Don’t work on your tan from the seat of your tractor

Published 11:44am Friday, May 4, 2012

It seems to me that most of life’s problems can be solved from the seat of a tractor.
A 1953 Ford Golden Jubilee, to be exact.
Steadily chugging around the larger of our farm’s two fields, “Chester” is a tractor’s tractor, a no-nonsense, rugged fella that disdains baths or, from experience, the shrieks of a female who forgot to throttle back as she winds around the trunks of mature oaks that respond to her intrusion by thwacking her across the head with their heavy, lower limbs.
You can’t imagine how many broken pairs of Dollar Store sunglasses lie beneath those trees.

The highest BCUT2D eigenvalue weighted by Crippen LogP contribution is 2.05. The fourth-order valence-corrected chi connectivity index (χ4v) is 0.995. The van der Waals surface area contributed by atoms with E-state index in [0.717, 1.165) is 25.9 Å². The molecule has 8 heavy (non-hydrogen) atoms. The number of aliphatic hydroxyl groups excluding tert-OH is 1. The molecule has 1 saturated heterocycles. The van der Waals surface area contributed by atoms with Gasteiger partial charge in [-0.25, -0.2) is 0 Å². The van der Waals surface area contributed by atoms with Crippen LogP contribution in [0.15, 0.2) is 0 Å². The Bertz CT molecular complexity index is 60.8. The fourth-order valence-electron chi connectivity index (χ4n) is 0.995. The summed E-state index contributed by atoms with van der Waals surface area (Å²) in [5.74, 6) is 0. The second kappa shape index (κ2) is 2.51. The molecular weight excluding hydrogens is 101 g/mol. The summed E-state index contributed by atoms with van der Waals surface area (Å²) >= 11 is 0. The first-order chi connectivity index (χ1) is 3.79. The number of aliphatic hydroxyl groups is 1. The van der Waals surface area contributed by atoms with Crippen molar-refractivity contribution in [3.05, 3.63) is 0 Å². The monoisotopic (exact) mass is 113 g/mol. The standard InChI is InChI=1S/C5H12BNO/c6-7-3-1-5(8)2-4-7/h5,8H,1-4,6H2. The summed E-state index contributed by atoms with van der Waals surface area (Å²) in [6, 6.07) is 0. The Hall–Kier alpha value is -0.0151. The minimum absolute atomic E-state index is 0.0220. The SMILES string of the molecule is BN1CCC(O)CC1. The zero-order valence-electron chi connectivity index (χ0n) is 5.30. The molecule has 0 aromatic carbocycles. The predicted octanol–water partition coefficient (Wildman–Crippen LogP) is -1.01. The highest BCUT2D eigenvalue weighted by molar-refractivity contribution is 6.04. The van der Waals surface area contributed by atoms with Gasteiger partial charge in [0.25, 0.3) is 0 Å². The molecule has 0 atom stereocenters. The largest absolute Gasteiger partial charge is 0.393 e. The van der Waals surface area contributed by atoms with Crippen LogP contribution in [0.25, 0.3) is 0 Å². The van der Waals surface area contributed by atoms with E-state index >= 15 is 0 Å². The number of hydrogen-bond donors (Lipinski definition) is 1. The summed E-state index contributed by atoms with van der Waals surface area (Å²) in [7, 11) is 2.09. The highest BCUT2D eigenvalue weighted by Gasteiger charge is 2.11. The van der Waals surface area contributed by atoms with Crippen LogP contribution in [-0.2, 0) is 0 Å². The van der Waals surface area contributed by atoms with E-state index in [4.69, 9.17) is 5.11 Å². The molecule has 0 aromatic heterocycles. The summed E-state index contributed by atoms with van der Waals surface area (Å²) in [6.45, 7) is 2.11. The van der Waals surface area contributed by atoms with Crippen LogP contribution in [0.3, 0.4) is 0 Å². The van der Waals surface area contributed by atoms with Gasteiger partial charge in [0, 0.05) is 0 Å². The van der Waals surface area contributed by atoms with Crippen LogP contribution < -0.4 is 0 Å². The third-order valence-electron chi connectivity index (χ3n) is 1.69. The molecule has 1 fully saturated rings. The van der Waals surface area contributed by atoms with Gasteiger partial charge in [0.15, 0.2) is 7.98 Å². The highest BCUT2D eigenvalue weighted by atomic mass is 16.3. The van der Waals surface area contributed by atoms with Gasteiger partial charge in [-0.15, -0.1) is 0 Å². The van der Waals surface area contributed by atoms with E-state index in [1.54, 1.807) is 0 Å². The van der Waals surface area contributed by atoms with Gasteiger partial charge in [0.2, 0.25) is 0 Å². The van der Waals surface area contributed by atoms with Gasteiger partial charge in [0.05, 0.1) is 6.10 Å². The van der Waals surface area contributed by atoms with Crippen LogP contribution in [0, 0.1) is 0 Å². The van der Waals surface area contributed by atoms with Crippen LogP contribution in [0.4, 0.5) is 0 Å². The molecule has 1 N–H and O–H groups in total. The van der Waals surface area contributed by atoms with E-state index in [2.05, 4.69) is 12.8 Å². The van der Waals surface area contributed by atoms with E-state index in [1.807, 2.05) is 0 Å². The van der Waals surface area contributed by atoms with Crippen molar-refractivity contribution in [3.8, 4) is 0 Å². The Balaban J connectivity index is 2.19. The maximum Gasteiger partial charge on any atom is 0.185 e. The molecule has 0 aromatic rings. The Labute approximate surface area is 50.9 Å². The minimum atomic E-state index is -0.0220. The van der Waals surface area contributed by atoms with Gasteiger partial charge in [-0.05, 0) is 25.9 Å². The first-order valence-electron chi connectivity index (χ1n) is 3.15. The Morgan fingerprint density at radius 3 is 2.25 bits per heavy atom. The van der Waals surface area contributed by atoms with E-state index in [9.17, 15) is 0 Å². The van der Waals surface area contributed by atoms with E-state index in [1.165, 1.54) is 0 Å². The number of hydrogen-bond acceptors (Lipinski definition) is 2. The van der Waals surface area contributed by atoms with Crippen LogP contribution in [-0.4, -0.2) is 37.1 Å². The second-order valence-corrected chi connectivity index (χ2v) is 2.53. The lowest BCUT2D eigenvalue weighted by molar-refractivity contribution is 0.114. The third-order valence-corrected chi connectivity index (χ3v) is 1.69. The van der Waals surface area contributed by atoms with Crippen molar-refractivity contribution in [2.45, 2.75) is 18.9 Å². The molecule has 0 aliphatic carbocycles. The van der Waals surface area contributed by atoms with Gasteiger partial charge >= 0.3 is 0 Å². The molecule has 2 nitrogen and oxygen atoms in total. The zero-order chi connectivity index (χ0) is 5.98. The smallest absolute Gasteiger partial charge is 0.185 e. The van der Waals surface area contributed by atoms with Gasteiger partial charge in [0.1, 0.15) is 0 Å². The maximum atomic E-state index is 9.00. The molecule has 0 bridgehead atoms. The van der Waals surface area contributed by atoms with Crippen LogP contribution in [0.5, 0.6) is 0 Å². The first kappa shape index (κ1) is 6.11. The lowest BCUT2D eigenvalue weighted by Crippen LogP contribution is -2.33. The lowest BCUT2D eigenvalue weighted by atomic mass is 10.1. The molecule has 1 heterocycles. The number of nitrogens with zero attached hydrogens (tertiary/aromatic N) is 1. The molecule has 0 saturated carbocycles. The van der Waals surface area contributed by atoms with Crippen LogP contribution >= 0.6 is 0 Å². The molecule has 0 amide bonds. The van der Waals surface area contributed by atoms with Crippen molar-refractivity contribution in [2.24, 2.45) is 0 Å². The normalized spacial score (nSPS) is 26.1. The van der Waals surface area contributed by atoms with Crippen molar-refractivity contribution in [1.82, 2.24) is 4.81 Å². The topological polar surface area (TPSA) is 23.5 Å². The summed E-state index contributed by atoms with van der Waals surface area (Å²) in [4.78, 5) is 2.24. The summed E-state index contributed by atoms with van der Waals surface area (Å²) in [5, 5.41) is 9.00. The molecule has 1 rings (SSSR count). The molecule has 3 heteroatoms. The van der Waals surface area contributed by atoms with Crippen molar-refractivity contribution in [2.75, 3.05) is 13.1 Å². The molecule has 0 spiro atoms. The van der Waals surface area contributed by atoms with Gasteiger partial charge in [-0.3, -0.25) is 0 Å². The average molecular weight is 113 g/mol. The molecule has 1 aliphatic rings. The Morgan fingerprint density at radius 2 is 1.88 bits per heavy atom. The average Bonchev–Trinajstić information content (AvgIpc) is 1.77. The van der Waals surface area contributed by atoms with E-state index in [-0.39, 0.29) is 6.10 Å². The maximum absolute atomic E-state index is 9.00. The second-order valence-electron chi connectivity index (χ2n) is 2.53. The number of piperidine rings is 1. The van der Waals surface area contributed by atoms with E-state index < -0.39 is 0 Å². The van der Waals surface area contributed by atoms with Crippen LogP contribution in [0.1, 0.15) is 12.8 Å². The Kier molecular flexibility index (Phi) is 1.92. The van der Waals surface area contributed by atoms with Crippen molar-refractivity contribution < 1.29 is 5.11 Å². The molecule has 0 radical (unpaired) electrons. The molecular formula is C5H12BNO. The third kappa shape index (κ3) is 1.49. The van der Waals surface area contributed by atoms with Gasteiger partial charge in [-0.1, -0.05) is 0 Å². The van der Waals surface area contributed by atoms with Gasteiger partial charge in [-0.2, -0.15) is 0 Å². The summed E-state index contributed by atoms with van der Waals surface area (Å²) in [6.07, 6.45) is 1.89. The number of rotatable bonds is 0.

In the 12 years that we’ve owned Chester, even after servicing from the tractor guy (who makes house calls), his brakes have never worked properly, if at all. And, naturally, while the PTO is turning and spinning the blades of the bush hog with great force, Chester will run you right into the side of the barn if you don’t think fast enough to disengage the gear first, before trying to stop. He suffers no fools and fools, Chester has told me plainly, have no business being on a tractor.
He’s right: at least once a year we read with alarm the fate of someone terribly injured or killed simply from making one ill-fated mistake. I take seriously the most important piece of advice I’ve ever received (perhaps in my life) from my late neighbor, who at 80, drove Chester home when we purchased but had no idea how to operate him.

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